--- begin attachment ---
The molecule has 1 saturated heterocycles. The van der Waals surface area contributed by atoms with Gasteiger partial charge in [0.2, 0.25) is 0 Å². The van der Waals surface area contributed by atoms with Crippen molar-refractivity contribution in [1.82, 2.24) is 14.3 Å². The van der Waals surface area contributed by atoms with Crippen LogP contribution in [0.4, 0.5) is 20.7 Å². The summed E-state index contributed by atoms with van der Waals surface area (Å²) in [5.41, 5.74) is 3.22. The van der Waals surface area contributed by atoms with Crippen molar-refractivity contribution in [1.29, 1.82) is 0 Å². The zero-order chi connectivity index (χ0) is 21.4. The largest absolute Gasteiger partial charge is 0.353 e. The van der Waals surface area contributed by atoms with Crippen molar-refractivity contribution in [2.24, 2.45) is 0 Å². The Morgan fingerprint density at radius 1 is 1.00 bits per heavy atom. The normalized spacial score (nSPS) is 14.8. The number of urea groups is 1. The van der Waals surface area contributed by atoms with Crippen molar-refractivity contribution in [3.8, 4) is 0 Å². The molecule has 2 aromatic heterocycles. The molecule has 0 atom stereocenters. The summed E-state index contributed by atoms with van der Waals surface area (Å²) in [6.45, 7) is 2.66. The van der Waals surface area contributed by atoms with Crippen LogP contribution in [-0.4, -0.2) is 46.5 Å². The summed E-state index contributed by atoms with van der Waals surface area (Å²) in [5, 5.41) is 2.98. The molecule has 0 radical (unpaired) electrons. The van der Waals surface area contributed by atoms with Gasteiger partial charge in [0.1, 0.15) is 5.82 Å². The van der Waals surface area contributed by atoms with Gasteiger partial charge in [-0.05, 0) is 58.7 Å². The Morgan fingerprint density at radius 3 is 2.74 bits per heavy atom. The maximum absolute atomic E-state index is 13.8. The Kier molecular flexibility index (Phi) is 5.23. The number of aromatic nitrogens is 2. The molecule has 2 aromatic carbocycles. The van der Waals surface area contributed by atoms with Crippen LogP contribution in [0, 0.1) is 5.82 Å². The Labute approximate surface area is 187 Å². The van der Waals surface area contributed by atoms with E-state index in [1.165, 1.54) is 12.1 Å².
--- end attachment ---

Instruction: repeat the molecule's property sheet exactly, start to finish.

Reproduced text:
The molecule has 1 saturated heterocycles. The van der Waals surface area contributed by atoms with Gasteiger partial charge in [0.2, 0.25) is 0 Å². The van der Waals surface area contributed by atoms with Crippen molar-refractivity contribution in [1.82, 2.24) is 14.3 Å². The van der Waals surface area contributed by atoms with Crippen LogP contribution in [0.4, 0.5) is 20.7 Å². The summed E-state index contributed by atoms with van der Waals surface area (Å²) in [5.41, 5.74) is 3.22. The van der Waals surface area contributed by atoms with Crippen molar-refractivity contribution in [1.29, 1.82) is 0 Å². The zero-order chi connectivity index (χ0) is 21.4. The largest absolute Gasteiger partial charge is 0.353 e. The van der Waals surface area contributed by atoms with Crippen molar-refractivity contribution in [2.24, 2.45) is 0 Å². The Morgan fingerprint density at radius 1 is 1.00 bits per heavy atom. The normalized spacial score (nSPS) is 14.8. The number of urea groups is 1. The van der Waals surface area contributed by atoms with Crippen molar-refractivity contribution in [3.8, 4) is 0 Å². The molecule has 2 aromatic heterocycles. The molecule has 0 atom stereocenters. The summed E-state index contributed by atoms with van der Waals surface area (Å²) in [6.45, 7) is 2.66. The van der Waals surface area contributed by atoms with Crippen LogP contribution in [-0.4, -0.2) is 46.5 Å². The summed E-state index contributed by atoms with van der Waals surface area (Å²) in [5, 5.41) is 2.98. The molecule has 0 radical (unpaired) electrons. The van der Waals surface area contributed by atoms with Gasteiger partial charge in [0.1, 0.15) is 5.82 Å². The van der Waals surface area contributed by atoms with Gasteiger partial charge in [-0.05, 0) is 58.7 Å². The Morgan fingerprint density at radius 3 is 2.74 bits per heavy atom. The maximum absolute atomic E-state index is 13.8. The Kier molecular flexibility index (Phi) is 5.23. The number of aromatic nitrogens is 2. The molecule has 2 aromatic carbocycles. The van der Waals surface area contributed by atoms with Crippen LogP contribution in [0, 0.1) is 5.82 Å². The Labute approximate surface area is 187 Å². The van der Waals surface area contributed by atoms with E-state index in [1.165, 1.54) is 12.1 Å².